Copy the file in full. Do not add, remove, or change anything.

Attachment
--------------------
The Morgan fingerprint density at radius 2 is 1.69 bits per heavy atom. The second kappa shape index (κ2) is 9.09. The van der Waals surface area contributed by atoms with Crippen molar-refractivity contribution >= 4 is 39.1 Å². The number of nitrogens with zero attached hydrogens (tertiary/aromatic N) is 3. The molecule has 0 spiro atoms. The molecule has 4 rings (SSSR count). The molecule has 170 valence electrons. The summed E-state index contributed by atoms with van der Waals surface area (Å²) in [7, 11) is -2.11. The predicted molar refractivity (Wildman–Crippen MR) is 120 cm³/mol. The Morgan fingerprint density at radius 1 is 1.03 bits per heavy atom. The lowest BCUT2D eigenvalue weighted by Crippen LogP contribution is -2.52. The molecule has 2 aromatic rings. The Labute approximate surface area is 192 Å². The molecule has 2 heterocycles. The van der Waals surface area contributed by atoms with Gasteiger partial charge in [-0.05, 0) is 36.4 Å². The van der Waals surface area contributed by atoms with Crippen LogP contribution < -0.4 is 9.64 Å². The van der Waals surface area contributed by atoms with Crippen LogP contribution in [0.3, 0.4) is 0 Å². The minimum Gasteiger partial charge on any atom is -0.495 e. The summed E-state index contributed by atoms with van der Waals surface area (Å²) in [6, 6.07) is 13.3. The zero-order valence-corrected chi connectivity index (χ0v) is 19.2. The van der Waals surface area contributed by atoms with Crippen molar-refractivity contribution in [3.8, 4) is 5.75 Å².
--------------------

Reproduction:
The Morgan fingerprint density at radius 2 is 1.69 bits per heavy atom. The second kappa shape index (κ2) is 9.09. The van der Waals surface area contributed by atoms with Crippen molar-refractivity contribution >= 4 is 39.1 Å². The number of nitrogens with zero attached hydrogens (tertiary/aromatic N) is 3. The molecule has 0 spiro atoms. The molecule has 4 rings (SSSR count). The molecule has 170 valence electrons. The summed E-state index contributed by atoms with van der Waals surface area (Å²) in [7, 11) is -2.11. The predicted molar refractivity (Wildman–Crippen MR) is 120 cm³/mol. The Morgan fingerprint density at radius 1 is 1.03 bits per heavy atom. The lowest BCUT2D eigenvalue weighted by Crippen LogP contribution is -2.52. The molecule has 2 aromatic rings. The Labute approximate surface area is 192 Å². The molecule has 2 heterocycles. The van der Waals surface area contributed by atoms with Gasteiger partial charge in [-0.05, 0) is 36.4 Å². The van der Waals surface area contributed by atoms with Crippen LogP contribution < -0.4 is 9.64 Å². The van der Waals surface area contributed by atoms with Crippen LogP contribution in [0.3, 0.4) is 0 Å². The minimum Gasteiger partial charge on any atom is -0.495 e. The summed E-state index contributed by atoms with van der Waals surface area (Å²) in [6, 6.07) is 13.3. The zero-order valence-corrected chi connectivity index (χ0v) is 19.2. The van der Waals surface area contributed by atoms with Crippen molar-refractivity contribution in [3.8, 4) is 5.75 Å².